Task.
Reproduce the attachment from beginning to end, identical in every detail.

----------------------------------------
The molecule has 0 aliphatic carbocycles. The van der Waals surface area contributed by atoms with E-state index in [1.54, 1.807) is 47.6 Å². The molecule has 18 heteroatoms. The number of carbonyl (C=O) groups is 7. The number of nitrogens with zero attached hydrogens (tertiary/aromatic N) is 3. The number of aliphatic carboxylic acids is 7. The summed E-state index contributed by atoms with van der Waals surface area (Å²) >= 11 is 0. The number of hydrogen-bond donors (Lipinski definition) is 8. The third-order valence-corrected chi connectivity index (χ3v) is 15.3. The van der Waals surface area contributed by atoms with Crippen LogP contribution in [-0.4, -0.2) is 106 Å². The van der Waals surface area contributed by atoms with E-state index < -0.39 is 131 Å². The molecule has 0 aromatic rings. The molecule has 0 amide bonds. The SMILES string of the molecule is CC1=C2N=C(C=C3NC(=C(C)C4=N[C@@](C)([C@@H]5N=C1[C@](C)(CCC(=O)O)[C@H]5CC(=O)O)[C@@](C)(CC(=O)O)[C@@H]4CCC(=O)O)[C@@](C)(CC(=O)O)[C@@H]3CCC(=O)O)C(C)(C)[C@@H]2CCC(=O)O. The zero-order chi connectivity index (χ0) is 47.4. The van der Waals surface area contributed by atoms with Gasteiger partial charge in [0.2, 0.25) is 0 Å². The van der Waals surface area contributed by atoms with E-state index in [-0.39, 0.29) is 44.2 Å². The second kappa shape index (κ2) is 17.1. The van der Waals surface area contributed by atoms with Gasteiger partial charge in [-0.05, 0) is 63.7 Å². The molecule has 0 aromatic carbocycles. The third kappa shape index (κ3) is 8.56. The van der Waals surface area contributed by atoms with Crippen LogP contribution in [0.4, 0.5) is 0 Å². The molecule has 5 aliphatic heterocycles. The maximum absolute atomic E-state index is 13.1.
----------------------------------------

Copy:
The molecule has 0 aliphatic carbocycles. The van der Waals surface area contributed by atoms with E-state index in [1.54, 1.807) is 47.6 Å². The molecule has 18 heteroatoms. The number of carbonyl (C=O) groups is 7. The number of nitrogens with zero attached hydrogens (tertiary/aromatic N) is 3. The number of aliphatic carboxylic acids is 7. The summed E-state index contributed by atoms with van der Waals surface area (Å²) >= 11 is 0. The number of hydrogen-bond donors (Lipinski definition) is 8. The third-order valence-corrected chi connectivity index (χ3v) is 15.3. The van der Waals surface area contributed by atoms with Crippen LogP contribution in [-0.4, -0.2) is 106 Å². The van der Waals surface area contributed by atoms with E-state index < -0.39 is 131 Å². The molecule has 0 aromatic rings. The molecule has 0 amide bonds. The SMILES string of the molecule is CC1=C2N=C(C=C3NC(=C(C)C4=N[C@@](C)([C@@H]5N=C1[C@](C)(CCC(=O)O)[C@H]5CC(=O)O)[C@@](C)(CC(=O)O)[C@@H]4CCC(=O)O)[C@@](C)(CC(=O)O)[C@@H]3CCC(=O)O)C(C)(C)[C@@H]2CCC(=O)O. The zero-order chi connectivity index (χ0) is 47.4. The van der Waals surface area contributed by atoms with Gasteiger partial charge in [0.2, 0.25) is 0 Å². The van der Waals surface area contributed by atoms with E-state index in [-0.39, 0.29) is 44.2 Å². The second kappa shape index (κ2) is 17.1. The van der Waals surface area contributed by atoms with Gasteiger partial charge in [-0.05, 0) is 63.7 Å². The molecule has 0 aromatic carbocycles. The third kappa shape index (κ3) is 8.56. The van der Waals surface area contributed by atoms with Crippen LogP contribution in [0.4, 0.5) is 0 Å². The molecule has 5 aliphatic heterocycles. The maximum absolute atomic E-state index is 13.1.